The way out of the current round of atrocities is not to further carve up the land along the ethno-state model, but rather to embrace the reality of what the late Palestinian academic Edward Said described as “two peoples, one land”. Put simply, the future is one person one vote. This would radically alter the systems of power in the region, spelling an end to Israel as we currently know it – but it ought not mean the end of Jewish life in the land nearly seven million of them call home. Rather, it is a recognition that the Jewish future there is linked to that of the Palestinians: that statehood built on the mass expulsion of another people is an unjust national independence which, contrary to the tenets of Zionist ideology, renders the Jewish future in the land untenable and dependent on extreme militarism. Just as it was not possible to establish a Jewish-majority state in 1948 without ethnic cleansing, it is not possible to maintain one today without tolerating the kind of cultural degradation one might expect when violent nationalism and legalised discrimination and theft are national policy. The whole concept of partition needs to be abandoned in recognition of the bi-national reality.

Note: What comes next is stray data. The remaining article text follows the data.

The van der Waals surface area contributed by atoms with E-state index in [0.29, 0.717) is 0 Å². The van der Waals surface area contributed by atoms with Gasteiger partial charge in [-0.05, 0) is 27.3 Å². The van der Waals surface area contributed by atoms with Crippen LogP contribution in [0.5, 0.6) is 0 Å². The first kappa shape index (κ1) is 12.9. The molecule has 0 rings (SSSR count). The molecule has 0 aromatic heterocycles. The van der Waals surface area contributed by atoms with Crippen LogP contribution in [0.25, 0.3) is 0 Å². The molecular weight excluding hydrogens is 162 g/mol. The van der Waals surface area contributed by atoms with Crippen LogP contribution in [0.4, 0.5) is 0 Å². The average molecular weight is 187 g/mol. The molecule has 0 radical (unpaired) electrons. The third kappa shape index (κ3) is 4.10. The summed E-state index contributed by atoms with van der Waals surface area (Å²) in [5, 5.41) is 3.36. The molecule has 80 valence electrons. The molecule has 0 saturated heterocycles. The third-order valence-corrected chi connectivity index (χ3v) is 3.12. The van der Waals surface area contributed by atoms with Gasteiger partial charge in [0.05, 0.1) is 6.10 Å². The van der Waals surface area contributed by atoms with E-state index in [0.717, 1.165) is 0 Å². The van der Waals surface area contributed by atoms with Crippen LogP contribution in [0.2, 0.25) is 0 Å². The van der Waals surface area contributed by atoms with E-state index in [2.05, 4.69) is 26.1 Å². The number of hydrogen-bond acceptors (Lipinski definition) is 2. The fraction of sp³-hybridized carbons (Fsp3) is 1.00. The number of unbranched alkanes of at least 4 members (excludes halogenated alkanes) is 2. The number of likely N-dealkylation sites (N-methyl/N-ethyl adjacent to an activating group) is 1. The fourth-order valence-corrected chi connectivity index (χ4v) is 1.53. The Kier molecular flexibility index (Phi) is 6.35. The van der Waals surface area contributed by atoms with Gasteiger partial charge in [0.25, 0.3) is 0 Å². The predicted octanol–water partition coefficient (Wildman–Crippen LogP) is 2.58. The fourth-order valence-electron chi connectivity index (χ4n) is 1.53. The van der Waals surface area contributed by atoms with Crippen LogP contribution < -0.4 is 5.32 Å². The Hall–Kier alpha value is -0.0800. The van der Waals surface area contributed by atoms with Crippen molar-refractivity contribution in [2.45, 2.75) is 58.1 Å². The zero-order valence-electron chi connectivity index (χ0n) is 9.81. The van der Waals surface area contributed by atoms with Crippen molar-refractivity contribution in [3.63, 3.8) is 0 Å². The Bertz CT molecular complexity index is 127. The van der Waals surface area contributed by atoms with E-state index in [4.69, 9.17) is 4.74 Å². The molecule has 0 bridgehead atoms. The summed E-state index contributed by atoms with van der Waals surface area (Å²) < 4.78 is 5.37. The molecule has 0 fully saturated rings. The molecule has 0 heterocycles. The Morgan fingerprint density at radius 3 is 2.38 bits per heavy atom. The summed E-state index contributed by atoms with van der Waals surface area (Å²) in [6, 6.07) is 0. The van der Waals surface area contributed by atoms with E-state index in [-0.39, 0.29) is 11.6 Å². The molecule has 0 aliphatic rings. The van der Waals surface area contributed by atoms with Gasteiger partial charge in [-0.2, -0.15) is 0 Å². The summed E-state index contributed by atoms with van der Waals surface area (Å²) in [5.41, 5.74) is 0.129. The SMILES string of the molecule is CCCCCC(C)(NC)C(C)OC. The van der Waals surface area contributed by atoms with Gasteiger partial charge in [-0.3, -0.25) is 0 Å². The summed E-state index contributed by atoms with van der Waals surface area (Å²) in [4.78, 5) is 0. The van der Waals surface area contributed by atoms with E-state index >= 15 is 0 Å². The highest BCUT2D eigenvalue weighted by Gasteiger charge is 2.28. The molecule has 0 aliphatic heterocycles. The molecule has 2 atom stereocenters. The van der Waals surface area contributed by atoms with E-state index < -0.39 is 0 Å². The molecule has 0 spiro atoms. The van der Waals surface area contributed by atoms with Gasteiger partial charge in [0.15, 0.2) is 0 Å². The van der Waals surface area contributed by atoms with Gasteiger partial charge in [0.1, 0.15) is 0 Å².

The 2020s will probably be the last decade in which Israel can rely on the instinctive backing of elder generations in the west. Support for Zionism amongst diaspora Jews, especially American Jews who do much of the legwork for Israel’s image-obsessed public relations, is falling. This is the right time for a joint Jewish-Palestinian movement for democratic equality in Israel-Palestine, supported by the wider diasporas.
But international public opinion is only half the battle. The dismantling of apartheid in Israel-Palestine cannot simply mimic the South African model. Formal recognition of the rights of Palestinians, even including their right of return, will not undo the entrenchment of ethnic supremacy. Some of it is physically built into the land. The Israeli architect Eyal Weizman explains in his book Hollow Land how Jewish settlements in the West Bank are designed to exploit the resources of the land and ensure physical dominance over the Palestinian towns which surround them. The colonies are almost always on hilltops, with Palestinian villages in valleys below; the roads connecting them to “Israel proper” expansive and without regard for physical obstacles, whilst Palestinian roads meander underneath them, subjecting their users to checkpoints and rendering their movement almost impossible; water supplies diverted to allow for irrigated gardens and swimming pools whilst Palestinian herders subsist on mere fractions.